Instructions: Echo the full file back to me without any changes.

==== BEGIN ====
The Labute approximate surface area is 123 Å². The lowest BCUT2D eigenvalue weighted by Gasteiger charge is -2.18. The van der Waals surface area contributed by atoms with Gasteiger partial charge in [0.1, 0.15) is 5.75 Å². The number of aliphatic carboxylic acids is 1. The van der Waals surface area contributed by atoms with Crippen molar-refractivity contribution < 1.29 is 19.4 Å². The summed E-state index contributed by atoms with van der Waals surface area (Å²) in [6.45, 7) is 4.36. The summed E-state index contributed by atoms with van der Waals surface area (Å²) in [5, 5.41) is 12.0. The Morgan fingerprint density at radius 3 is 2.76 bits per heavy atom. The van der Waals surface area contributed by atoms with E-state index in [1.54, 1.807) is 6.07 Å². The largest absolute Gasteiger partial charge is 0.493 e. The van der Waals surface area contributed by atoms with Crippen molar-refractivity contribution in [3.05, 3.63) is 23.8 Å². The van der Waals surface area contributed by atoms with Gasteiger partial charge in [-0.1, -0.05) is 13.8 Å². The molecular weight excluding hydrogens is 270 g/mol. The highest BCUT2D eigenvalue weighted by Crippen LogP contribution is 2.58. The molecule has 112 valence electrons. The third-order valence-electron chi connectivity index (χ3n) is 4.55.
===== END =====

The Labute approximate surface area is 123 Å². The lowest BCUT2D eigenvalue weighted by Gasteiger charge is -2.18. The van der Waals surface area contributed by atoms with Gasteiger partial charge in [0.1, 0.15) is 5.75 Å². The number of aliphatic carboxylic acids is 1. The van der Waals surface area contributed by atoms with Crippen molar-refractivity contribution < 1.29 is 19.4 Å². The summed E-state index contributed by atoms with van der Waals surface area (Å²) in [6.45, 7) is 4.36. The summed E-state index contributed by atoms with van der Waals surface area (Å²) in [5, 5.41) is 12.0. The Morgan fingerprint density at radius 3 is 2.76 bits per heavy atom. The van der Waals surface area contributed by atoms with E-state index in [1.54, 1.807) is 6.07 Å². The largest absolute Gasteiger partial charge is 0.493 e. The van der Waals surface area contributed by atoms with Crippen molar-refractivity contribution in [3.05, 3.63) is 23.8 Å². The van der Waals surface area contributed by atoms with Gasteiger partial charge in [-0.1, -0.05) is 13.8 Å². The molecular weight excluding hydrogens is 270 g/mol. The highest BCUT2D eigenvalue weighted by Crippen LogP contribution is 2.58. The molecule has 112 valence electrons. The third-order valence-electron chi connectivity index (χ3n) is 4.55.